Vivek Wadhwa, a research professor at Stanford University, published a diatribe on LinkedIn a few months ago titled, “Facebook Is Doomed.” Contributing to the debate on the medium- and long-term sustainability of one of the biggest social networks is undoubtedly a healthy endeavor. However, this excessive public statement distinguishes itself with rather frivolous arguments on Wadhwa’s part.
Facebook’s $19 billion acquisition of cross-platform mobile messaging company WhatsApp, announced last month, became the target of privacy groups, as the Electronic Privacy Information Center and the Center for Digital Democracy filed a complaint with the Federal Trade Commission, alleging that the privacy of current WhatsApp users will be affected by Facebook’s use of their information.
Facebook and Instagram reacted swiftly to appeals last week by advocacy groups Mayors Against Illegal Guns and Moms Demand Action for Gun Sense in America, announcing new educational and enforcement measures regarding discussions on the social networks about commercial activity, particularly when it involves regulated items, such as guns.
It’s not quite Throwback Thursday, but a throwback Facebook scam is back for another go-around, as Sophos’ Naked Security blog reported that the “girl killed herself video” bait-and-switch scam is worming its way around the social network for the fifth consecutive year.
The newest solution to help brands protect their online reputations and social media assets comes from social relationship platform HootSuite, which announced the launch of its Managed Security and Compliance Services.
Facebook To Leave Privacy Settings Of Memorialized Accounts Unchanged; Create ‘A Look Back’ Videos For Deceased Users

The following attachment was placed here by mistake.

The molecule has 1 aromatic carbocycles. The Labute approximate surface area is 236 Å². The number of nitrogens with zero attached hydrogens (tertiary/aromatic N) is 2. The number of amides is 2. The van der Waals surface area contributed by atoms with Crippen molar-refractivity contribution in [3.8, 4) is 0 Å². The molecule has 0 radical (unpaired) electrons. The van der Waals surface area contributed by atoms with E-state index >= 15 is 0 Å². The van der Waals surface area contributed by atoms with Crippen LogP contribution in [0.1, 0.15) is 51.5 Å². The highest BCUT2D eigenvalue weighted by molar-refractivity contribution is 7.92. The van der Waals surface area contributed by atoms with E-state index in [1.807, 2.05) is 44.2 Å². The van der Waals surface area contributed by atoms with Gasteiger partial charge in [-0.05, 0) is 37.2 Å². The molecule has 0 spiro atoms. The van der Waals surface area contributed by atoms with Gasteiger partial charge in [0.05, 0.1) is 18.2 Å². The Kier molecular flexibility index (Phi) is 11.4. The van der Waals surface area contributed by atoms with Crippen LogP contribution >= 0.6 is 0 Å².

Facebook announced two changes to the way it handles the accounts of users who have passed away: The privacy settings of memorialized profiles will now remain unchanged, rather than automatically being restricted to friends only; and users can request A Look Back videos for their deceased loved ones.
Facebook is caught in the middle of conflicting rulings by courts in Germany, as a decision by the Higher Court of Berlin that the social network’s friend finder violates the country’s law clashes with an April 2013 ruling by the Administrative Court of Appeals of the State of Schleswig-Holstein, which stated that Germany’s data-protection laws should not apply to Facebook, as its European headquarters are in Ireland.
How serious is Facebook about privacy? Attribution analytics provider HasOffers and mobile analytics provider Kontagent found out the hard way, as AdExchanger reported that the two companies were booted out of the social network’s mobile measurement partner program for violating its policies.
The settlement last August of the class-action lawsuit against Facebook over its use of users’ images in sponsored stories is about to face more opposition, as nonprofit advocacy group Public Citizen said it will file a legal brief with the Ninth U.S. Circuit Court of Appeals in San Francisco, stating that the settlement violates laws in seven states, The New York Times reported.